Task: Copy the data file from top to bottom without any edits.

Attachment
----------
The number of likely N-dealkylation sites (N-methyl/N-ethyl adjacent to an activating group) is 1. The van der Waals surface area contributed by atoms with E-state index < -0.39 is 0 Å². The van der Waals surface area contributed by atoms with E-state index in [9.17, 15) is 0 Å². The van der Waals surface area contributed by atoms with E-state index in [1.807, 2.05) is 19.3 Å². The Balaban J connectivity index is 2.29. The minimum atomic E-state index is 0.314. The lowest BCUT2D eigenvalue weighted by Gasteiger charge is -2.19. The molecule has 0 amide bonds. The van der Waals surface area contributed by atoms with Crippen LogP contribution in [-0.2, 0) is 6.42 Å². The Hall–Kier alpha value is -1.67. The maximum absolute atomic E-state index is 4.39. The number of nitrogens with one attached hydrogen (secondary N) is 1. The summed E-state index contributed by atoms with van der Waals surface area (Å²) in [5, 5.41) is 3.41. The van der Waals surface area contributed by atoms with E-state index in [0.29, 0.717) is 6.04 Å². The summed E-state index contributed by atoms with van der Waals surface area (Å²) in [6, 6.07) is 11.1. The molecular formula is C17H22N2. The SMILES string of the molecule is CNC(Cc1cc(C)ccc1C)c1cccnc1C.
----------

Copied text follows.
The number of likely N-dealkylation sites (N-methyl/N-ethyl adjacent to an activating group) is 1. The van der Waals surface area contributed by atoms with E-state index < -0.39 is 0 Å². The van der Waals surface area contributed by atoms with E-state index in [9.17, 15) is 0 Å². The van der Waals surface area contributed by atoms with E-state index in [1.807, 2.05) is 19.3 Å². The Balaban J connectivity index is 2.29. The minimum atomic E-state index is 0.314. The lowest BCUT2D eigenvalue weighted by Gasteiger charge is -2.19. The molecule has 0 amide bonds. The van der Waals surface area contributed by atoms with Crippen LogP contribution in [-0.2, 0) is 6.42 Å². The Hall–Kier alpha value is -1.67. The maximum absolute atomic E-state index is 4.39. The number of nitrogens with one attached hydrogen (secondary N) is 1. The summed E-state index contributed by atoms with van der Waals surface area (Å²) in [5, 5.41) is 3.41. The van der Waals surface area contributed by atoms with E-state index in [0.29, 0.717) is 6.04 Å². The summed E-state index contributed by atoms with van der Waals surface area (Å²) in [6, 6.07) is 11.1. The molecular formula is C17H22N2. The SMILES string of the molecule is CNC(Cc1cc(C)ccc1C)c1cccnc1C.